The load was too heavy for the Savior in His weary, suffering condition. He had gone only a few paces when He fainted under the cross. When He revived, the cross was again placed upon His shoulders. He staggered a few steps, and again fell to the ground. His persecutors now realized that it was impossible for Him to go farther with His burden, and they were puzzled to find someone who would carry the humiliating load. Just then they were met by Simon, a Cyrenian, coming from the opposite direction. They seized him,  forcing him to carry the cross to Calvary.

Arriving at the place of crucifixion, the condemned were bound to the instruments of torture. The two thieves wrestled in the hands of those who stretched them upon the cross; but the Savior made no resistance.

Jesus’ mother had followed Him on that awful journey to Calvary. She longed to help Him as He sank exhausted under His burden, but she was not allowed. Would He who had given life to the dead permit Himself to be crucified? Would the Son of God allow Himself to be cruelly slain? Must she give up her faith in Him as the Messiah? She saw His hands stretched upon the cross--those hands that had ever been reached out to bless the suffering. The hammer and the nails were brought, and as the spikes were driven through the tender flesh, the heart-broken disciples bore from the cruel scene the fainting form of Mary, mother of Jesus.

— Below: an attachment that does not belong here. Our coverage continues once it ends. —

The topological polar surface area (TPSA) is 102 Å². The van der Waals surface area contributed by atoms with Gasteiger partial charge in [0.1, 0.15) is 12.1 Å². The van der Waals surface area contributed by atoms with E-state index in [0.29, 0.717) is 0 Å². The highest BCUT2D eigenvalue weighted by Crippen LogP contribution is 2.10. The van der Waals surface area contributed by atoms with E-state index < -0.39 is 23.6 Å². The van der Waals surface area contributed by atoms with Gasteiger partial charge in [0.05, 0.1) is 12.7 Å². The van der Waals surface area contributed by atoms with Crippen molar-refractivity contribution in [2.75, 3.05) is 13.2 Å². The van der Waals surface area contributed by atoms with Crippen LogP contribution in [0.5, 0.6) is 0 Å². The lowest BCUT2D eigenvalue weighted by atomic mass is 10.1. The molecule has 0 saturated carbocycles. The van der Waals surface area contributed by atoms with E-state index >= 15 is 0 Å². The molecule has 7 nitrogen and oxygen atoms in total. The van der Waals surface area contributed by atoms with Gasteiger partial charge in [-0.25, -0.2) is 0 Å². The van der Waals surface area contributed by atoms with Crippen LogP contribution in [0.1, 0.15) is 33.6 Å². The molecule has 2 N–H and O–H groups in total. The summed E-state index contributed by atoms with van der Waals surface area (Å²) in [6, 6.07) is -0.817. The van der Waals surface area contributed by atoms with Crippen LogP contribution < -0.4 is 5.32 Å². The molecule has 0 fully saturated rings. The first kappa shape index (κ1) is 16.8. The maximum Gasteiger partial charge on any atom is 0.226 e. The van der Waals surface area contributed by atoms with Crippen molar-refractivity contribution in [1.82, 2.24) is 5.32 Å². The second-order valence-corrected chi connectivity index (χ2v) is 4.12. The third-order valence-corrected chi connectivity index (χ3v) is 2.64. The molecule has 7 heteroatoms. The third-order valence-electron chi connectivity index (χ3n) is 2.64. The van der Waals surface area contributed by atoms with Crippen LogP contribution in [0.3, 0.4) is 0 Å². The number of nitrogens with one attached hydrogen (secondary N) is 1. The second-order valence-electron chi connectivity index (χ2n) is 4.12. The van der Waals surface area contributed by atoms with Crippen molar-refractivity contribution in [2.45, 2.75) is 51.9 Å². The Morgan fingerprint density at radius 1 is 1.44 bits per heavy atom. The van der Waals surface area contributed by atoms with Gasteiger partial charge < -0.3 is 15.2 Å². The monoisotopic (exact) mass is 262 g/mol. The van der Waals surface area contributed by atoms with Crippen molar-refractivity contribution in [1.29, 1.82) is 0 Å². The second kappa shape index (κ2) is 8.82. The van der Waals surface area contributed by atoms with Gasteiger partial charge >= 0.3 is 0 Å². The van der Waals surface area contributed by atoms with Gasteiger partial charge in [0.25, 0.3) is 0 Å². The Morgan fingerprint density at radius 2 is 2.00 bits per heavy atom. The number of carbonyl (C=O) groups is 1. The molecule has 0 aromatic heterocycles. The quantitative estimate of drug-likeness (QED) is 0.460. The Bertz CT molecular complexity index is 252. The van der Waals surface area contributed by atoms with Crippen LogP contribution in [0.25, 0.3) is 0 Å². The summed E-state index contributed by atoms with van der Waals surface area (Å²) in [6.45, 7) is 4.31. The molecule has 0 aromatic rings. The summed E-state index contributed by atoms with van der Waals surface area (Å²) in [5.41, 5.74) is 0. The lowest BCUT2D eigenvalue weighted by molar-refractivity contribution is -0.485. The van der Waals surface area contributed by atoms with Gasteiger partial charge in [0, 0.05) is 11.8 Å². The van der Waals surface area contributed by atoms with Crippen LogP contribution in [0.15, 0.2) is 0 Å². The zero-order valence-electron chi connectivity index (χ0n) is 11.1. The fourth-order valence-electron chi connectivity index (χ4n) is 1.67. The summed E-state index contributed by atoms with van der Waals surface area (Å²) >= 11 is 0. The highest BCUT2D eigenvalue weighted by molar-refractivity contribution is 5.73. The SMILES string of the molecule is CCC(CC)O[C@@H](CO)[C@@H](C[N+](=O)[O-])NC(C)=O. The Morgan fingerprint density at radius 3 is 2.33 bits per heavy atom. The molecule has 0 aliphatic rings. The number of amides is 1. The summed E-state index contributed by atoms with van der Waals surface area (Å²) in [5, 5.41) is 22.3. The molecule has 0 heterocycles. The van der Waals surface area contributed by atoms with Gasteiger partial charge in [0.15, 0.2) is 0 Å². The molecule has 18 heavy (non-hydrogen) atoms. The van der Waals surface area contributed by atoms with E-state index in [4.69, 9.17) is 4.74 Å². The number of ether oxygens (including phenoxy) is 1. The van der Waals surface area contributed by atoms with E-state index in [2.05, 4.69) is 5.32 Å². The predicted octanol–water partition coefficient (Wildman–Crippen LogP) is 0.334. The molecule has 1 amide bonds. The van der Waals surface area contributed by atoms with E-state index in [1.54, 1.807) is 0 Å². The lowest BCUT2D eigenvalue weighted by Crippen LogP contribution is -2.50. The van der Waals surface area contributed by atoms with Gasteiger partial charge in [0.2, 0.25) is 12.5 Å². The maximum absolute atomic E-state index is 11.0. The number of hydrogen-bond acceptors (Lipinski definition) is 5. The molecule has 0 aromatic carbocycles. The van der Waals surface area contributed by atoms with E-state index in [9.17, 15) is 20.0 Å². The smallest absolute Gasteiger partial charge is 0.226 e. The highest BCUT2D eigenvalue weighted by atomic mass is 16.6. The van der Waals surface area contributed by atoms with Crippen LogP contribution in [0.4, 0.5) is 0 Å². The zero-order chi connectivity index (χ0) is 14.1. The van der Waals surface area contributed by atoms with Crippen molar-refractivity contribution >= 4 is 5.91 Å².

The Savior made no murmur or complaint; His face remained pale and serene, but great drops of sweat stood on His brow. His disciples had fled already and He was all alone. As the soldiers were doing their work, the mind of Jesus passed from His own sufferings to the terrible retribution that His persecutors must one day meet. He pitied them in their ignorance, and prayed:

“Father, forgive them. They don’t know what they are doing.”  Luke 23: 34  ICB

Christ was earning the right to become our advocate in the Father's presence. That prayer for His enemies embraced the world. It took in every sinner who had lived or would live, from the beginning of the world to the end of time. Whenever we sin, Christ is wounded afresh. For us He lifts His pierced hands before the Father's throne, and says,

“Father, forgive them. They don’t know what they are doing.” Luke 23: 34  ICB